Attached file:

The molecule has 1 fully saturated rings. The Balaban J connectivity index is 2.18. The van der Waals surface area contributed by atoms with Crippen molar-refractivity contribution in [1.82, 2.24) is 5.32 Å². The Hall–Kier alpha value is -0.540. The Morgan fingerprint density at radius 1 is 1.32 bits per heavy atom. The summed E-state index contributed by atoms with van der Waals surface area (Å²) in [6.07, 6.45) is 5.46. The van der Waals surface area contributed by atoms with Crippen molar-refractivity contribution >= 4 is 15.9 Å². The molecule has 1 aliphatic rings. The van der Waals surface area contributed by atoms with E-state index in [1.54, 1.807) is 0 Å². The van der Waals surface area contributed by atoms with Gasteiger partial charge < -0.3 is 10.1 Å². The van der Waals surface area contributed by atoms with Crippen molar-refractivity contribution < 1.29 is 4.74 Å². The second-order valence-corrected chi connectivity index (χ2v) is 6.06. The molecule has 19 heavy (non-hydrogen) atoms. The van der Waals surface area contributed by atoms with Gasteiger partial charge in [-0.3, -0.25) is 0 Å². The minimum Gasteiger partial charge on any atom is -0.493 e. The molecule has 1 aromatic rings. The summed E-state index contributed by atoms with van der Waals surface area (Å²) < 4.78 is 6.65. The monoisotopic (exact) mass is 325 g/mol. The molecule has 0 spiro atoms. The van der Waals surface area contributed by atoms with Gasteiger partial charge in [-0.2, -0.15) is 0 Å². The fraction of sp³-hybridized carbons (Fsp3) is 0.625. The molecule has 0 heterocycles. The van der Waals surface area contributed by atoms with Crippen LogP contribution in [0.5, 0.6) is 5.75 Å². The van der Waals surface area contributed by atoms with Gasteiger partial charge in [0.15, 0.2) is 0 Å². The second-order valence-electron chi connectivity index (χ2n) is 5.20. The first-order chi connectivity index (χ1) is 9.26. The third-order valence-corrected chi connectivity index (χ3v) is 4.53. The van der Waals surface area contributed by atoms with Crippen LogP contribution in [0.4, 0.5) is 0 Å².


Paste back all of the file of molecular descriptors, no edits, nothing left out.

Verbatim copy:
The molecule has 1 fully saturated rings. The Balaban J connectivity index is 2.18. The van der Waals surface area contributed by atoms with Crippen molar-refractivity contribution in [1.82, 2.24) is 5.32 Å². The Hall–Kier alpha value is -0.540. The Morgan fingerprint density at radius 1 is 1.32 bits per heavy atom. The summed E-state index contributed by atoms with van der Waals surface area (Å²) in [6.07, 6.45) is 5.46. The van der Waals surface area contributed by atoms with Crippen molar-refractivity contribution >= 4 is 15.9 Å². The molecule has 1 aliphatic rings. The van der Waals surface area contributed by atoms with E-state index in [1.54, 1.807) is 0 Å². The van der Waals surface area contributed by atoms with Gasteiger partial charge < -0.3 is 10.1 Å². The van der Waals surface area contributed by atoms with Crippen molar-refractivity contribution < 1.29 is 4.74 Å². The second-order valence-corrected chi connectivity index (χ2v) is 6.06. The molecule has 19 heavy (non-hydrogen) atoms. The van der Waals surface area contributed by atoms with Gasteiger partial charge in [-0.3, -0.25) is 0 Å². The minimum Gasteiger partial charge on any atom is -0.493 e. The molecule has 1 aromatic rings. The summed E-state index contributed by atoms with van der Waals surface area (Å²) < 4.78 is 6.65. The monoisotopic (exact) mass is 325 g/mol. The molecule has 0 spiro atoms. The van der Waals surface area contributed by atoms with Gasteiger partial charge in [-0.2, -0.15) is 0 Å². The fraction of sp³-hybridized carbons (Fsp3) is 0.625. The molecule has 0 heterocycles. The van der Waals surface area contributed by atoms with Crippen LogP contribution in [0.5, 0.6) is 5.75 Å². The van der Waals surface area contributed by atoms with Gasteiger partial charge in [0.15, 0.2) is 0 Å². The second-order valence-electron chi connectivity index (χ2n) is 5.20. The first-order chi connectivity index (χ1) is 9.26. The third-order valence-corrected chi connectivity index (χ3v) is 4.53. The van der Waals surface area contributed by atoms with Crippen LogP contribution in [0.4, 0.5) is 0 Å².